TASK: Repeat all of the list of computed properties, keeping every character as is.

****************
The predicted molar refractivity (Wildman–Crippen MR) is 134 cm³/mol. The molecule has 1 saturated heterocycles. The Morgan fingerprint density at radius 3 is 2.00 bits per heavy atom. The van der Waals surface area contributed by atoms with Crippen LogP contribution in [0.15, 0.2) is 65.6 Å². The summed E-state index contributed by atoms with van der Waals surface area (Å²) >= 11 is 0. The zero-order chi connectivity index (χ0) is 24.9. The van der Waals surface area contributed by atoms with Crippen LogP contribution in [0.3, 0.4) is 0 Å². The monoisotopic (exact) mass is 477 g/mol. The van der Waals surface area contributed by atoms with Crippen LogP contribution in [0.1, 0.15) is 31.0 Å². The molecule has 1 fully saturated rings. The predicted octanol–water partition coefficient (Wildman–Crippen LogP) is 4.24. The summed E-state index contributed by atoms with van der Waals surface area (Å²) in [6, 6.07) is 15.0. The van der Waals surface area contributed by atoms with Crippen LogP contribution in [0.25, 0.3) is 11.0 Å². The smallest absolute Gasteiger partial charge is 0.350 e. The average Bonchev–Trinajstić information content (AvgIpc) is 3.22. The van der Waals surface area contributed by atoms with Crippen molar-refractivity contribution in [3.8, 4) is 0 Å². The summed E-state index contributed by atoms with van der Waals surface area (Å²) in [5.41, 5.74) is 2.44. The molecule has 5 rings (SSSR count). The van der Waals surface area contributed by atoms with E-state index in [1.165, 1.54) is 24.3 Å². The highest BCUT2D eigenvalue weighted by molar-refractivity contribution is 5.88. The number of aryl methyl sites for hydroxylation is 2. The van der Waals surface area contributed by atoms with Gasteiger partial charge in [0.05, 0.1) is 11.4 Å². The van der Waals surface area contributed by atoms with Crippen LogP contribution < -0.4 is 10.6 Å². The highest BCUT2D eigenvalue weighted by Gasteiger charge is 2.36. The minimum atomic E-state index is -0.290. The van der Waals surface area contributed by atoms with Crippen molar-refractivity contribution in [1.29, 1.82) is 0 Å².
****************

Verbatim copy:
The predicted molar refractivity (Wildman–Crippen MR) is 134 cm³/mol. The molecule has 1 saturated heterocycles. The Morgan fingerprint density at radius 3 is 2.00 bits per heavy atom. The van der Waals surface area contributed by atoms with Crippen LogP contribution in [0.15, 0.2) is 65.6 Å². The summed E-state index contributed by atoms with van der Waals surface area (Å²) >= 11 is 0. The zero-order chi connectivity index (χ0) is 24.9. The van der Waals surface area contributed by atoms with Crippen LogP contribution in [0.3, 0.4) is 0 Å². The monoisotopic (exact) mass is 477 g/mol. The van der Waals surface area contributed by atoms with Crippen LogP contribution in [0.1, 0.15) is 31.0 Å². The molecule has 1 fully saturated rings. The predicted octanol–water partition coefficient (Wildman–Crippen LogP) is 4.24. The summed E-state index contributed by atoms with van der Waals surface area (Å²) in [6, 6.07) is 15.0. The van der Waals surface area contributed by atoms with Crippen LogP contribution in [0.25, 0.3) is 11.0 Å². The smallest absolute Gasteiger partial charge is 0.350 e. The average Bonchev–Trinajstić information content (AvgIpc) is 3.22. The van der Waals surface area contributed by atoms with Crippen molar-refractivity contribution in [3.8, 4) is 0 Å². The summed E-state index contributed by atoms with van der Waals surface area (Å²) in [5.41, 5.74) is 2.44. The molecule has 5 rings (SSSR count). The van der Waals surface area contributed by atoms with E-state index in [1.165, 1.54) is 24.3 Å². The highest BCUT2D eigenvalue weighted by molar-refractivity contribution is 5.88. The number of aryl methyl sites for hydroxylation is 2. The van der Waals surface area contributed by atoms with Gasteiger partial charge in [0.05, 0.1) is 11.4 Å². The van der Waals surface area contributed by atoms with Crippen LogP contribution < -0.4 is 10.6 Å². The highest BCUT2D eigenvalue weighted by Gasteiger charge is 2.36. The minimum atomic E-state index is -0.290. The van der Waals surface area contributed by atoms with Crippen molar-refractivity contribution in [1.29, 1.82) is 0 Å².